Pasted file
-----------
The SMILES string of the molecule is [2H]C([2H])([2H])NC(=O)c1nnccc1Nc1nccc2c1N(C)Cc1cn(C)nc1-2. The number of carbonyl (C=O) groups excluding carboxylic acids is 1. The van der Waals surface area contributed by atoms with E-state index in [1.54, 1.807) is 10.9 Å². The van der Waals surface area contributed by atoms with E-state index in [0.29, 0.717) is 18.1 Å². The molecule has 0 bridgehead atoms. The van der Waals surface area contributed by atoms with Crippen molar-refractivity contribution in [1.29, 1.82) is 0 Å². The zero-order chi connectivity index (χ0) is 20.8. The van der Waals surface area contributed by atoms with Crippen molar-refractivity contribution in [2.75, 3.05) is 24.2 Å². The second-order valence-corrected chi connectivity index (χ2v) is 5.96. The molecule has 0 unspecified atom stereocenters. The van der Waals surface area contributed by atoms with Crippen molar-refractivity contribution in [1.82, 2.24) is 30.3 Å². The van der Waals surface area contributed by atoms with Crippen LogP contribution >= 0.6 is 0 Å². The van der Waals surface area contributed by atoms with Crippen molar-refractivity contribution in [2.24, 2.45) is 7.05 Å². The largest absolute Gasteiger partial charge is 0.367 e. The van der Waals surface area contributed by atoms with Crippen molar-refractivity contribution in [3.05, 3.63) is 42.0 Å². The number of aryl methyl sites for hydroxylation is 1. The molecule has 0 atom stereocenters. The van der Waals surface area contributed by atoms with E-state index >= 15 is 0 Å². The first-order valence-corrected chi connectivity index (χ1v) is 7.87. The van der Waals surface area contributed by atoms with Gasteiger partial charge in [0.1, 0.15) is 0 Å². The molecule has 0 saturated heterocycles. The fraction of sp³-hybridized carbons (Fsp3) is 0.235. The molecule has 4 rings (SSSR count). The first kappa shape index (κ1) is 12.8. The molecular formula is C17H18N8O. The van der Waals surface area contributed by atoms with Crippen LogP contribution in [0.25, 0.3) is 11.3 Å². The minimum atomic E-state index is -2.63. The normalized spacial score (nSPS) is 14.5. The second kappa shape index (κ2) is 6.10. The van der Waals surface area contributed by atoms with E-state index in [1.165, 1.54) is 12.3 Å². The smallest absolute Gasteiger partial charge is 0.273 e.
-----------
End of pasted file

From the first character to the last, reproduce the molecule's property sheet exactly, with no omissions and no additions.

The SMILES string of the molecule is [2H]C([2H])([2H])NC(=O)c1nnccc1Nc1nccc2c1N(C)Cc1cn(C)nc1-2. The number of carbonyl (C=O) groups excluding carboxylic acids is 1. The van der Waals surface area contributed by atoms with E-state index in [1.54, 1.807) is 10.9 Å². The van der Waals surface area contributed by atoms with E-state index in [0.29, 0.717) is 18.1 Å². The molecule has 0 bridgehead atoms. The van der Waals surface area contributed by atoms with Crippen molar-refractivity contribution in [1.29, 1.82) is 0 Å². The zero-order chi connectivity index (χ0) is 20.8. The van der Waals surface area contributed by atoms with Crippen molar-refractivity contribution in [2.75, 3.05) is 24.2 Å². The second-order valence-corrected chi connectivity index (χ2v) is 5.96. The molecule has 0 unspecified atom stereocenters. The van der Waals surface area contributed by atoms with Crippen molar-refractivity contribution in [1.82, 2.24) is 30.3 Å². The van der Waals surface area contributed by atoms with Crippen LogP contribution >= 0.6 is 0 Å². The van der Waals surface area contributed by atoms with Crippen molar-refractivity contribution in [2.24, 2.45) is 7.05 Å². The largest absolute Gasteiger partial charge is 0.367 e. The van der Waals surface area contributed by atoms with Crippen molar-refractivity contribution in [3.05, 3.63) is 42.0 Å². The number of aryl methyl sites for hydroxylation is 1. The molecule has 0 atom stereocenters. The van der Waals surface area contributed by atoms with E-state index >= 15 is 0 Å². The first-order valence-corrected chi connectivity index (χ1v) is 7.87. The van der Waals surface area contributed by atoms with Gasteiger partial charge in [0.1, 0.15) is 0 Å². The molecule has 0 saturated heterocycles. The fraction of sp³-hybridized carbons (Fsp3) is 0.235. The molecule has 4 rings (SSSR count). The first kappa shape index (κ1) is 12.8. The molecular formula is C17H18N8O. The van der Waals surface area contributed by atoms with Crippen LogP contribution in [0.25, 0.3) is 11.3 Å². The minimum atomic E-state index is -2.63. The normalized spacial score (nSPS) is 14.5. The second kappa shape index (κ2) is 6.10. The van der Waals surface area contributed by atoms with E-state index in [1.165, 1.54) is 12.3 Å². The smallest absolute Gasteiger partial charge is 0.273 e.